Living with tarantulas native to your area?

Flutterbat

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One thing that I have always thought about is what it would be like to live around wild tarantulas.. I know there are some areas of the US with desert species of course, but the largest thing we have here would be a wolf spider. Whats it like? I would love to hear your personal experiences.
 

EulersK

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One thing that I have always thought about is what it would be like to live around wild tarantulas.. I know there are some areas of the US with desert species of course, but the largest thing we have here would be a wolf spider. Whats it like? I would love to hear your personal experiences.
I very, very rarely see them unless I'm looking for them. Their camouflage is quite impressive. On top of that, they only come out at night. So, that being said, it's really no different living around them!

Back when I lived more inwards of the city, I absolutely never saw them. But where I live now has raw desert just two blocks away, so I see them every so often.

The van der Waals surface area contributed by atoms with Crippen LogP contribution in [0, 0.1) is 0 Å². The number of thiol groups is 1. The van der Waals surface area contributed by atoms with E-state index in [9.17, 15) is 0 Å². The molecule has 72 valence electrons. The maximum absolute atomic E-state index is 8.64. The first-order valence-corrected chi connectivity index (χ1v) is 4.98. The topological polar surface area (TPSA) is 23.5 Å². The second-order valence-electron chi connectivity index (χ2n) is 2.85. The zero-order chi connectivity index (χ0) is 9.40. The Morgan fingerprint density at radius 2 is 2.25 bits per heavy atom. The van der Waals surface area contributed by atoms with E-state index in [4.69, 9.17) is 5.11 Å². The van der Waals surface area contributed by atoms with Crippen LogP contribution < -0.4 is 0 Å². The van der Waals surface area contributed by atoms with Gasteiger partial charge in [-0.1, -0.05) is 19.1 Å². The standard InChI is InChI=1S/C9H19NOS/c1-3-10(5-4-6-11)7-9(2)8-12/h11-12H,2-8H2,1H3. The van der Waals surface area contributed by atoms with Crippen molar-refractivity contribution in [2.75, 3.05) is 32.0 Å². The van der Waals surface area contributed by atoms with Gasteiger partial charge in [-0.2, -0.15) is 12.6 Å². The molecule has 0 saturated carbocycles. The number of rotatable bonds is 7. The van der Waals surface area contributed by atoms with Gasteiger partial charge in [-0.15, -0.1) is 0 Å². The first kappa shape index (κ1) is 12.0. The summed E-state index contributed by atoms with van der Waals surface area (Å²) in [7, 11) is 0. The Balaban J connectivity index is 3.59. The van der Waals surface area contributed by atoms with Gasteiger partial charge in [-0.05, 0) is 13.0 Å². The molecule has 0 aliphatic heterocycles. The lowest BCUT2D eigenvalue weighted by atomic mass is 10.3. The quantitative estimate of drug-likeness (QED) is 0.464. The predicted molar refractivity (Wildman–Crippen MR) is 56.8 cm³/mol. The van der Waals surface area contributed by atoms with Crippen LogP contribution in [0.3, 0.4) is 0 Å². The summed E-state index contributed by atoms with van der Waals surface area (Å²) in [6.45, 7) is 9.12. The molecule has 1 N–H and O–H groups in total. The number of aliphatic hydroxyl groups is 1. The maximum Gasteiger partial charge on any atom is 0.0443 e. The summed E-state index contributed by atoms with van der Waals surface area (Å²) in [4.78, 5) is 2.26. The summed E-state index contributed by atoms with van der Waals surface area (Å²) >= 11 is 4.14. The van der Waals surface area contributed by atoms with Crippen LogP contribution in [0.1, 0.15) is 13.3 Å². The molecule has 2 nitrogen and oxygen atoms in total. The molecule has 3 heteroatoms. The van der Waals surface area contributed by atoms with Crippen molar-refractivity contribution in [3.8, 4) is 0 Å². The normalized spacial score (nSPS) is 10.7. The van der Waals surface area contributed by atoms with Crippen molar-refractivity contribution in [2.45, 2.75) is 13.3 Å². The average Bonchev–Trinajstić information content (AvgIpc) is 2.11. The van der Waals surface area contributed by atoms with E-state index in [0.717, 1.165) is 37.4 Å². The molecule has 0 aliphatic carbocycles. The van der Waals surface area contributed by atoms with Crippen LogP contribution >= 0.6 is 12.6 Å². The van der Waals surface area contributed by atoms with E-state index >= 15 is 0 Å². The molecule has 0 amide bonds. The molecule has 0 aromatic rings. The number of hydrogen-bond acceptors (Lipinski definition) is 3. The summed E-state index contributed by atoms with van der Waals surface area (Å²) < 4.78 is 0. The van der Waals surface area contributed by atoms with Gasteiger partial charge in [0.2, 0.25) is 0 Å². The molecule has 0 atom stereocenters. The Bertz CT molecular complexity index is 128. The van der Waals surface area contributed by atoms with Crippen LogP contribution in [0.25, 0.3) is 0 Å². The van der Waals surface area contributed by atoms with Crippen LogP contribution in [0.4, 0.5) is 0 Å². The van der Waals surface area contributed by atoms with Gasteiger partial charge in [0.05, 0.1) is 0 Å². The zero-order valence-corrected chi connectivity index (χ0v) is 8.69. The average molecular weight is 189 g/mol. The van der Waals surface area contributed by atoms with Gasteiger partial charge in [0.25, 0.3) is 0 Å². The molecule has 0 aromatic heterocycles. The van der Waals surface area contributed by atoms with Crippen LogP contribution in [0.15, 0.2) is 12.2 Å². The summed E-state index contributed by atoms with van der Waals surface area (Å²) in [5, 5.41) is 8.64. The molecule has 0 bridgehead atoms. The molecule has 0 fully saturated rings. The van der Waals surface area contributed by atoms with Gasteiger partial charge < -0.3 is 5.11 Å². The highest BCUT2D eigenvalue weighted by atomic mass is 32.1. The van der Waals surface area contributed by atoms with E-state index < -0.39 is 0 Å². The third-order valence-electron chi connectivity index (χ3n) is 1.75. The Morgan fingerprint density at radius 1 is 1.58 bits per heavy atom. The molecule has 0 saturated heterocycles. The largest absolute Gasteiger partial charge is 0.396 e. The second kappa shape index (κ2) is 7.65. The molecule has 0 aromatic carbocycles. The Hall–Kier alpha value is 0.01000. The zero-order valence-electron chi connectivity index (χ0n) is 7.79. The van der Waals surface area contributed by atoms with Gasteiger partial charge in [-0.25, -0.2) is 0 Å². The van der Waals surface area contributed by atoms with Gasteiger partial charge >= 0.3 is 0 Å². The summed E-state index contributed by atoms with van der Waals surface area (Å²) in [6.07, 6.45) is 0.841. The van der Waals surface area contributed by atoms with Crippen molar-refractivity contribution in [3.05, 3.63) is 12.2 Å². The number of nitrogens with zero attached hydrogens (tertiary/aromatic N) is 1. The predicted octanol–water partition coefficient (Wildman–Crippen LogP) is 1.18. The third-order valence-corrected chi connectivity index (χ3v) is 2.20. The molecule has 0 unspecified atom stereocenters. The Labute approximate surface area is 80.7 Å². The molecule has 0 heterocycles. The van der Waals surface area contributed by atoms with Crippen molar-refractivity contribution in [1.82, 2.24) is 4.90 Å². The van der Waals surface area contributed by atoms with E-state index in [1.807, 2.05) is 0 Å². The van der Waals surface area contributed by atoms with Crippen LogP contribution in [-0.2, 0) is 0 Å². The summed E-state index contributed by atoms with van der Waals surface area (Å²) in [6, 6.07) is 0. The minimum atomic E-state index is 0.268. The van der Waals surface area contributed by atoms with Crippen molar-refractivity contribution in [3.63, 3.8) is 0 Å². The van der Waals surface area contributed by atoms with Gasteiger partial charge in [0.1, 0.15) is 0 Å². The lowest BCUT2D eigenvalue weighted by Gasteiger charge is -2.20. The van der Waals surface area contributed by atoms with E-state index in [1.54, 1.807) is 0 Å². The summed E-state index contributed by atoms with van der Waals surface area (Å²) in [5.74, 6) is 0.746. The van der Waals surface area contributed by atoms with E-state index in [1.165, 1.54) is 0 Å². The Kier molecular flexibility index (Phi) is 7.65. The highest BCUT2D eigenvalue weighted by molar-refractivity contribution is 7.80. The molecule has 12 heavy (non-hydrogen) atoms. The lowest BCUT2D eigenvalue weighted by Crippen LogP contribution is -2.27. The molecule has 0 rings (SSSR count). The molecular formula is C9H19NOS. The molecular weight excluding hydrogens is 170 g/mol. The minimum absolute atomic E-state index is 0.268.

Chris LXXIX

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Where I live here in the north we doesn't have T's, but I've heard speculations about some nice 'trapdoors' in certain Lombardy woods.

However, in the South, in Sicilia island, in the wild around Trapani city, we have a native OB Theraphosidae: Ischnocolus triangulifer.

One of the admins of an Italiam forum has one, a WC specimen of course. Needless to say, since I live far away from that area, I can't talk about but as far as I know, the locals never spot that bugger... obviously, always under those burrows :-s